ASCO Annual Meeting

ASCO Annual Meeting

Source:

Yap TA, et al. Abstract 3001. Presented at: ASCO Annual Meeting (virtual meeting); June 4-8, 2021.

Disclosures: Yap reports consultant/advisory roles with or research funding paid to his institution from Aduro Biotech, Almac Diagnostics, Artios Pharma, AstraZeneca, Atrin Pharmaceuticals, Axiom Biotechnologies, Bayer, Bristol Myers Squibb, Calithera Biosciences, Clovis Oncology, Constellation Pharmaceuticals, Cybrexa Therapeutics, Cyteir Therapeutics, Eli Lilly, EMD Serono, F-star Therapeutics, Forbius Biologics, Genentech, GlaxoSmithKline, Guidepoint Global, I-Mab Biopharma, Ignyta, ImmuneSensor Therapeutics, Janssen, Jounce Therapeutics, Karyopharm Therapeutics, Kyowa Hakko Kirin, Merck, Novartis, Pfizer, Regeneron, Repare Therapeutics, Ribon Therapeutics, Sanofi, Scholar Rock, Schrodinger, Seagen, Tesaro, Varian Medical Systems, Vertex Pharmaceuticals and Zai Lab. Please see the abstract for all other researchers’ relevant financial disclosures.
June 05, 2021
3 min read
Save

Selective glutaminase-1 inhibitor shows antitumor activity across cancer types

Source:

Yap TA, et al. Abstract 3001. Presented at: ASCO Annual Meeting (virtual meeting); June 4-8, 2021.

Disclosures: Yap reports consultant/advisory roles with or research funding paid to his institution from Aduro Biotech, Almac Diagnostics, Artios Pharma, AstraZeneca, Atrin Pharmaceuticals, Axiom Biotechnologies, Bayer, Bristol Myers Squibb, Calithera Biosciences, Clovis Oncology, Constellation Pharmaceuticals, Cybrexa Therapeutics, Cyteir Therapeutics, Eli Lilly, EMD Serono, F-star Therapeutics, Forbius Biologics, Genentech, GlaxoSmithKline, Guidepoint Global, I-Mab Biopharma, Ignyta, ImmuneSensor Therapeutics, Janssen, Jounce Therapeutics, Karyopharm Therapeutics, Kyowa Hakko Kirin, Merck, Novartis, Pfizer, Regeneron, Repare Therapeutics, Ribon Therapeutics, Sanofi, Scholar Rock, Schrodinger, Seagen, Tesaro, Varian Medical Systems, Vertex Pharmaceuticals and Zai Lab. Please see the abstract for all other researchers’ relevant financial disclosures.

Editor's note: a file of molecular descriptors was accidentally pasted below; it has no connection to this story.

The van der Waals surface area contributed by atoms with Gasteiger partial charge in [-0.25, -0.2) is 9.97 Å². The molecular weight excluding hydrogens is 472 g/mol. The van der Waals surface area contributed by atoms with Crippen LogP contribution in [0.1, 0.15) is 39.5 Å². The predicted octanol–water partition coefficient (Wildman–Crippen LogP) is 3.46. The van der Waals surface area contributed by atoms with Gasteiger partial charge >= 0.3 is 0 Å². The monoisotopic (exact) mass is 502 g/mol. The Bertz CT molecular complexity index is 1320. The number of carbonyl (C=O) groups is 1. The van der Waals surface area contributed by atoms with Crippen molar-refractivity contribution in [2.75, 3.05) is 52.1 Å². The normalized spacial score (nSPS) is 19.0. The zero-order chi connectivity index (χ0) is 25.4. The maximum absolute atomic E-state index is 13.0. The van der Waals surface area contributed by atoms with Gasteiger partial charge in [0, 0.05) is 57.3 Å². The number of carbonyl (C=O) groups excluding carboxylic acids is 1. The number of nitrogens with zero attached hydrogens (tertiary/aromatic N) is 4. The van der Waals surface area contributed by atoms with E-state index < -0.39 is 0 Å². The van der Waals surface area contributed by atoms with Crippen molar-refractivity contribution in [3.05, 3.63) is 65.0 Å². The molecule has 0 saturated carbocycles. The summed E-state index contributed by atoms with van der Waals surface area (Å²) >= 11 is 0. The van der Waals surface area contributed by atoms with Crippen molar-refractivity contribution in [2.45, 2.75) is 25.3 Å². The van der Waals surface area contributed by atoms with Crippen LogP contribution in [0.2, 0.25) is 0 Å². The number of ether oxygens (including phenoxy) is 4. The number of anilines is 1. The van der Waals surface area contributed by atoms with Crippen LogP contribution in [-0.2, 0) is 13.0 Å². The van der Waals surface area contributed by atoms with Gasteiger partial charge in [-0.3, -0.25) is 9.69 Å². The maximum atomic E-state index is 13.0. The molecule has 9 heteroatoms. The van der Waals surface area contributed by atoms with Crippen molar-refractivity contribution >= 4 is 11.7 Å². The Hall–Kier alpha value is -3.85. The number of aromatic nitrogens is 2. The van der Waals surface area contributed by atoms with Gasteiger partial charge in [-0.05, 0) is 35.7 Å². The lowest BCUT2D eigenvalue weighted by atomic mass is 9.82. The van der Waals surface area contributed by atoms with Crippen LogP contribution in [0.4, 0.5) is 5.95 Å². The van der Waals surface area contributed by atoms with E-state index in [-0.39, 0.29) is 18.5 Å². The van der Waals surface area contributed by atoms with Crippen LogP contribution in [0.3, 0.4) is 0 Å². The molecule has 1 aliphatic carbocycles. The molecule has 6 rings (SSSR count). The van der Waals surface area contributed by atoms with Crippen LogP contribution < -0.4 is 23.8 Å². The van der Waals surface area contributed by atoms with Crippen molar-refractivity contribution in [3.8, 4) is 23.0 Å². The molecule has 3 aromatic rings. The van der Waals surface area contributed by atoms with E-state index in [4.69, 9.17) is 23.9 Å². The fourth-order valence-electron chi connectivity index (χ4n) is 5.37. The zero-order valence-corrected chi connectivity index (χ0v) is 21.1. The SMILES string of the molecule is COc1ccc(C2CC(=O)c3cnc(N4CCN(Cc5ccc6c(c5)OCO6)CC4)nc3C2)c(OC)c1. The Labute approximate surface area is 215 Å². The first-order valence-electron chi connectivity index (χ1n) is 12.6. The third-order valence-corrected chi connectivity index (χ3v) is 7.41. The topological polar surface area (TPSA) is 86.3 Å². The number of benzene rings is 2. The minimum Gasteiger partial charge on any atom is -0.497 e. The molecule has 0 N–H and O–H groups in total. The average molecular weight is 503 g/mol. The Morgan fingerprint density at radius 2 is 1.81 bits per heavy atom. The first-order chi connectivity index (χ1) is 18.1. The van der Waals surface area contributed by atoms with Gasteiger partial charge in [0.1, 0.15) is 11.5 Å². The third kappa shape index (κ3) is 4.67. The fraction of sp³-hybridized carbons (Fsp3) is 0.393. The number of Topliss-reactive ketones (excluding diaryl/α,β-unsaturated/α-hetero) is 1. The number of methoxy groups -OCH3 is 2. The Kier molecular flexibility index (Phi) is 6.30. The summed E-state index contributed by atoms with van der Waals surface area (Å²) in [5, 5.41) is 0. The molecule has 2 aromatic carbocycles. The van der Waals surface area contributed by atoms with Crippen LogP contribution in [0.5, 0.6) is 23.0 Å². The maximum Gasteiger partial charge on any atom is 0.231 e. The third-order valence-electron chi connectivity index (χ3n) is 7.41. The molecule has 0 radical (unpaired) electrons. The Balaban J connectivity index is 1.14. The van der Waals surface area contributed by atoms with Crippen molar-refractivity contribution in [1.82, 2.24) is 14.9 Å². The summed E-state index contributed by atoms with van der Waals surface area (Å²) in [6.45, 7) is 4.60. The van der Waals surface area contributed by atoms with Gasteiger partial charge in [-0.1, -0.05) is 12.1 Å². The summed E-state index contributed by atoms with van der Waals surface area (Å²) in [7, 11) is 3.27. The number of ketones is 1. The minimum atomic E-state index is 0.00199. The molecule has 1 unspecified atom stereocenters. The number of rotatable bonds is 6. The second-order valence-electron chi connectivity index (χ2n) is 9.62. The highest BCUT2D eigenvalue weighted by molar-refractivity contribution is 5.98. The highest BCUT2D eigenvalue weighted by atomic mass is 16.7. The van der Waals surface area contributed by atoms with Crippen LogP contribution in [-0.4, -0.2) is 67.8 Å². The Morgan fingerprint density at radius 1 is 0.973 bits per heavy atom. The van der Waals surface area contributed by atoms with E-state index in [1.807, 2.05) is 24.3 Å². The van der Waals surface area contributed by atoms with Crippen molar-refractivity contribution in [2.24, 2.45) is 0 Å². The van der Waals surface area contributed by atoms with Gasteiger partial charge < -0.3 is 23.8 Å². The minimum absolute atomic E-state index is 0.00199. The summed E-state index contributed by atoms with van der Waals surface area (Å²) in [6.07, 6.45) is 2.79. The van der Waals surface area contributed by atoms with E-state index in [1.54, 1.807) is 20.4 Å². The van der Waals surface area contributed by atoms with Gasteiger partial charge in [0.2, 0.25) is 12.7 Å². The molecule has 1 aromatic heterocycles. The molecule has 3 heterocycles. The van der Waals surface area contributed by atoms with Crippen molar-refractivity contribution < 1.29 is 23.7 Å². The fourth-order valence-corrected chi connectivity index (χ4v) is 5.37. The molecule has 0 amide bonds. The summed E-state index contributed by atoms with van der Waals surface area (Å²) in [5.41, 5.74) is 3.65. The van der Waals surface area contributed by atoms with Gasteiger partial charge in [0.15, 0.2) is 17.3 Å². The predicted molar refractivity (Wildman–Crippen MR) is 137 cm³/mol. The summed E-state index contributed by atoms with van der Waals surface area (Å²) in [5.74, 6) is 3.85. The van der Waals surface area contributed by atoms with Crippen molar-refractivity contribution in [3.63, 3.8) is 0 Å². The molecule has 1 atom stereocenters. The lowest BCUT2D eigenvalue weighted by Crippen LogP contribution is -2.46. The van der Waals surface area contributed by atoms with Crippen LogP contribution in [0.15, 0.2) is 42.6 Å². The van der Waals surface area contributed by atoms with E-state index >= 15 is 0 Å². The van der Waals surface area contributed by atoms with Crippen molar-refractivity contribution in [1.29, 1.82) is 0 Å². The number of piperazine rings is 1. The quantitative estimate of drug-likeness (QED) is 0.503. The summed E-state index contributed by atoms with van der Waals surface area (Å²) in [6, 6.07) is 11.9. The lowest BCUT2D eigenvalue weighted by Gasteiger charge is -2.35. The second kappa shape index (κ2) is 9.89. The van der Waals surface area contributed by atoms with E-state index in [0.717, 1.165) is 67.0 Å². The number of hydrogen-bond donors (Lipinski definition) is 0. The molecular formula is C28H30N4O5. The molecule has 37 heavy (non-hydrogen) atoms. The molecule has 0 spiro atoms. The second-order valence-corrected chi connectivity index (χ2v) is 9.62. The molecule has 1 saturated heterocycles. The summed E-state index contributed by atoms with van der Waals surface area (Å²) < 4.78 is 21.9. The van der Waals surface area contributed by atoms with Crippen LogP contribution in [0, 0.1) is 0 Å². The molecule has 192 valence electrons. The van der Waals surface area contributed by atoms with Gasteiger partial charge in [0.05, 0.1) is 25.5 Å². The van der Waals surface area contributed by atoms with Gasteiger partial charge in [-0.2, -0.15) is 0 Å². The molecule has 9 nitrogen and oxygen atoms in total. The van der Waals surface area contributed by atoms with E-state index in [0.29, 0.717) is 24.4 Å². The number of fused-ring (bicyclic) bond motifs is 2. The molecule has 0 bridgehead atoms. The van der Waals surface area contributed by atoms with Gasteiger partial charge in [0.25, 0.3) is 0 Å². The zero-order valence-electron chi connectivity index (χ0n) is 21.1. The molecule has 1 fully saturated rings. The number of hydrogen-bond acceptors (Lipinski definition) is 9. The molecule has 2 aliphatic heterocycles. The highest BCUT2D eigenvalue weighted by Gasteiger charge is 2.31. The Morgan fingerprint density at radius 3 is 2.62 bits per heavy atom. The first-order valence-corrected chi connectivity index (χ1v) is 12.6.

You've successfully added to your alerts. You will receive an email when new content is published.

Click Here to Manage Email Alerts

We were unable to process your request. Please try again later. If you continue to have this issue please contact customerservice@slackinc.com.

IACS-6274, a selective glutaminase-1 inhibitor, appeared safe and demonstrated antitumor activity among patients with biomarker-selected advanced solid tumors, according to phase 1 study results presented at the virtual ASCO Annual Meeting.

Glutaminase (GLS1) plays a key role in the dysregulated cellular metabolism that occurs in many cancers. Researchers at The University of Texas MD Anderson Cancer Center discovered and developed IACS-6274, a GLS1 inhibitor, and found it had excellent pharmacokinetics and conferred antitumor activity in biomarker-defined preclinical models.

Disease control rate of 60%
Data were derived from Yap TA, et al. Abstract 3001. Presented at: ASCO Annual Meeting (virtual meeting); June 4-8, 2021.

“By understanding the underlying biology of different cancers, we were able to identify molecular predictive biomarkers to target tumors with critical dependencies on GLS1 (ie, ‘Achilles heels’), so as to enrich our patient population with those who will respond to and benefit from IACS-6274, for example, in targeting patients who have cancers with KEAP1/NFE2L2 mutations, asparagine synthetase (ASNS)-low tumors and immune checkpoint inhibitor-resistant cancers,” Timothy A. Yap, MBBS, PhD, associate professor of investigational cancer therapeutics and medical director of the Institute for Applied Cancer Science at MD Anderson, told Healio. “Importantly, these are patient populations that respond poorly to current available targeted and immunotherapy agents, and so represent really important areas of clinical unmet need.”